My bewildered colleague, who wanted to observe a digital investigation, struggled to comprehend my focus on the Facebook profile of a seemingly unimportant woman. I found her by reversing the phone number of a current tenant living where the subject allegedly resided. However, no obvious links between the two individuals existed: major age gap, different last names, and no shared email addresses or phone numbers. Due to the age and immigration status of the subject, little could be discovered via the use of online databases. Upon my fourth visit to the woman’s Facebook profile, my colleague, exasperated by what he felt to be a waste of time, protested by saying, “This woman is nothing more than a tenant, with no relevance to the case.” They wandered off, apparently bored by my methods. Twenty minutes later, I determined, and then confirmed, the woman to be the mother of the subject, and the foundation upon which I built my entire investigation.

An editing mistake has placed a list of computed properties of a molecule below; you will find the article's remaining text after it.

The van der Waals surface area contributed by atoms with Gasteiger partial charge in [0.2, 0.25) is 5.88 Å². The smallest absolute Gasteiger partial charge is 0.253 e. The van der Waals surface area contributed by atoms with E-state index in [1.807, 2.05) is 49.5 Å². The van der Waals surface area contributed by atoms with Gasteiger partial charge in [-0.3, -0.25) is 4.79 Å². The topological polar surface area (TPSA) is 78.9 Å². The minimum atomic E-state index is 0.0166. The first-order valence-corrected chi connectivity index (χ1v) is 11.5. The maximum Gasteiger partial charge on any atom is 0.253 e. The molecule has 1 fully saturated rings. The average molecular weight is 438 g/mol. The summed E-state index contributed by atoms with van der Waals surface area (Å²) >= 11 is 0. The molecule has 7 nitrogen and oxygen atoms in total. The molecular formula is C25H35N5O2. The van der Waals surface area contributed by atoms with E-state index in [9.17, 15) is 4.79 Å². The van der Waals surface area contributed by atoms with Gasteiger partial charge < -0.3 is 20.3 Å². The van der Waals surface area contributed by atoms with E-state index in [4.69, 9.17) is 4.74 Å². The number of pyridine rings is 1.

Whether you’re an anti-money laundering specialist, a private investigator, or in law enforcement, investigating insurance claims or tracking terrorists, the staples of investigative methodology, critical thinking, and strategic intelligence remain the same. All cases begin with an unreliable piece of the puzzle. Maybe it’s a referral from an insurance company, a report filed online, or a call placed by a frantic member of the public. The initial data given to you must remain suspect until its credibility is confirmed. No data, no matter how reliable the source, can be assumed as gospel truth until it has been vetted, cross-examined, and proven to be true.